Solo Travel Learnings: Bravery and Honesty

I just came back from a 5-day solo trip in Beijing. I learned a lot about myself during this trip. Most remarkably, I learned the importance of bravery and honesty.

Traveling alone, I quickly realized how tough it is to make one’s own decisions. I had to determine if people were trustworthy, restaurants were clean, and areas were safe. Back home, these decisions are far less complex as I have access to varying perspectives from family, friends and mentors.

I began to use my senses and emotions to guide me in my decision making.

On the first day, two women approached me and starting making small talk. They were really friendly and they helped me find a pharmacy to buy the fever meds I needed. However, the whole situation seemed peculiar. I held my judgements as I was still unlearned on the culture.

Their english was really good – better than most of the other Chinese natives. This raised a suspicion. Secondly, when I’d ask them about their background, they’d quickly change the topic. I sensed some nervousness there. And when we left the pharmacy, they suggested we go find a place to drink tea. They pointed down a less lit, less populated side-street.

At that point, seeing myself getting baited into a mugging situation, I quickly faked an urgent phone call and left.

When I got back to my hotel, I did some research and found that tea scams are huge in Beijing. Natives bait foreigners into tea shops where the foreigner is pressured to shell out hundreds/thousands of dollars on tea. The natives are most likely affiliated with the tea shops.

I’m grateful for listening to my intuition in that situation. And I don’t regret engaging with them because next time, I’ll be able to approach situations like that far more tactfully.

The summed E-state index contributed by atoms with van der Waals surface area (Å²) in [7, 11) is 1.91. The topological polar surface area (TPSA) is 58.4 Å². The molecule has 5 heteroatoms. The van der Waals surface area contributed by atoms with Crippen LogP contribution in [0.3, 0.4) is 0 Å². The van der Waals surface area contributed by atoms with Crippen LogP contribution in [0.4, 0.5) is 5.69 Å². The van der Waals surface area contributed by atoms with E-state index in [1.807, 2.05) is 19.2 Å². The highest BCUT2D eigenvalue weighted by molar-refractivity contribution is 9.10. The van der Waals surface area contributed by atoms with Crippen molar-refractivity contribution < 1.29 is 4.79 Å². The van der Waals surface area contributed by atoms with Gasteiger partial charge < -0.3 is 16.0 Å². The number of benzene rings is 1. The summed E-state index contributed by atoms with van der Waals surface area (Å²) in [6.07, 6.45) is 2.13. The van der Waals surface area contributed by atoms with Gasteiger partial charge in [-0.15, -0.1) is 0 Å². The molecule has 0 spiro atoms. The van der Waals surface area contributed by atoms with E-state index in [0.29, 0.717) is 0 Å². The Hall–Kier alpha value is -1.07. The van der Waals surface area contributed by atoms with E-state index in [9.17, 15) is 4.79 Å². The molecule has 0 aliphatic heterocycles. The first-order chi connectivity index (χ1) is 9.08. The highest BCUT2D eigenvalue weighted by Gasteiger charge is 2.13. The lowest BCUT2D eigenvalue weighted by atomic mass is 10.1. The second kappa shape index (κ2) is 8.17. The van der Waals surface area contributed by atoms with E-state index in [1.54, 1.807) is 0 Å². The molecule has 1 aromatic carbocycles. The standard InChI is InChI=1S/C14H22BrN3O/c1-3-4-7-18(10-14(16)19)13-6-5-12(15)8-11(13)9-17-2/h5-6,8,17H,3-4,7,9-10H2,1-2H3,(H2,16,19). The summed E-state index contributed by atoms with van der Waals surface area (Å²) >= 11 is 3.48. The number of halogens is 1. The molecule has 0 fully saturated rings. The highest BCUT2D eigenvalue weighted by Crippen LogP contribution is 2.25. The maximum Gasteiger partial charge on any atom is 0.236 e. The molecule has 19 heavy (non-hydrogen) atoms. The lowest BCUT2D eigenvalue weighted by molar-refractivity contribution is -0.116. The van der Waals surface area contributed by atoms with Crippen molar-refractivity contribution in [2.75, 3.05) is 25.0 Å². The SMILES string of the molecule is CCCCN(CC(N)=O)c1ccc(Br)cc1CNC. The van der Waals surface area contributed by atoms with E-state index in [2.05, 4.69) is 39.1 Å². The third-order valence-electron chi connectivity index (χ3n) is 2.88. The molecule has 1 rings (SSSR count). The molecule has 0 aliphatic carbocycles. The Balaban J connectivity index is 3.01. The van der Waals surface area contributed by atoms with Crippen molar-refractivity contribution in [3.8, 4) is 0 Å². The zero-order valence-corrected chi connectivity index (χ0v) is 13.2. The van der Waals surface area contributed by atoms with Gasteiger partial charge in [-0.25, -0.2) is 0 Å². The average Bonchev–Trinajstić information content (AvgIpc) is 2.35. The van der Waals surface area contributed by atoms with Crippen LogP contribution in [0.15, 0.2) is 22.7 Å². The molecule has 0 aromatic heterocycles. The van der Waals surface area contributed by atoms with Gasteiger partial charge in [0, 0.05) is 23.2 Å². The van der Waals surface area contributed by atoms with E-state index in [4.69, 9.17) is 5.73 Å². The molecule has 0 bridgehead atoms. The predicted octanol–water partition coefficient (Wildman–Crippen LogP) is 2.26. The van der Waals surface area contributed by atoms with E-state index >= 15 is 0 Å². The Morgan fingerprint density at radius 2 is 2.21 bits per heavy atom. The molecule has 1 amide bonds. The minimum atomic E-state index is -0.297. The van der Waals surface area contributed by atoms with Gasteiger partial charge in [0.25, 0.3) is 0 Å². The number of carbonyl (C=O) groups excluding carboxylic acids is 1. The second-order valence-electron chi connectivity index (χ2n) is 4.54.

My intuition helped me again when I was scouting for some local food. When I finally found a restaurant that I felt was clean, my gut told me to examine the bathroom. And finally, when I had food on the table, I made sure to smell the food closely and eat extra slow. This helped me better gauge the safety of the food.

I realized that as long as I’m brave and honest with myself, my intuition will lead the way. And the more I trust my intuition, the better I’ll become at listening to it.

Bravery and Honesty

When we’re brave, we do more. Doing more is the scientific method in action. We test, refine and repeat. This is the path to success.

When we’re honest, we face our emotions head on. We minimize excuses and over-dramatization. We reflect, forgive and march on. This is the path to self-awareness.

And when bravery and honesty are coupled, we become resilient. We ask questions that propel us forward:

  • Did I give it my best shot?
  • What’s the simplest thing I can do next?
  • What’s blocking me in this situation?

I want to be brave and honest

I want to be brave and honest

To have my chin up even when I don’t know where I’m going
To listen because I’m heard
To help because I’m able
To be excited for others because together, we’re powerful
To share because I’m privileged
To laugh at myself because sometimes things just happen
To be okay with maybes and I don’t knows
To more quickly adapt to consequences because this is the quickest path to growth

Author: Husam

Husam Machlovi has pitched to, and developed relationships with, top Fortune 100 companies. He's designed digital experiences that have generated millions in revenue. At his company, With Pulp, he leads Product Strategy & Design where he crafts product stories and interfaces that people love.

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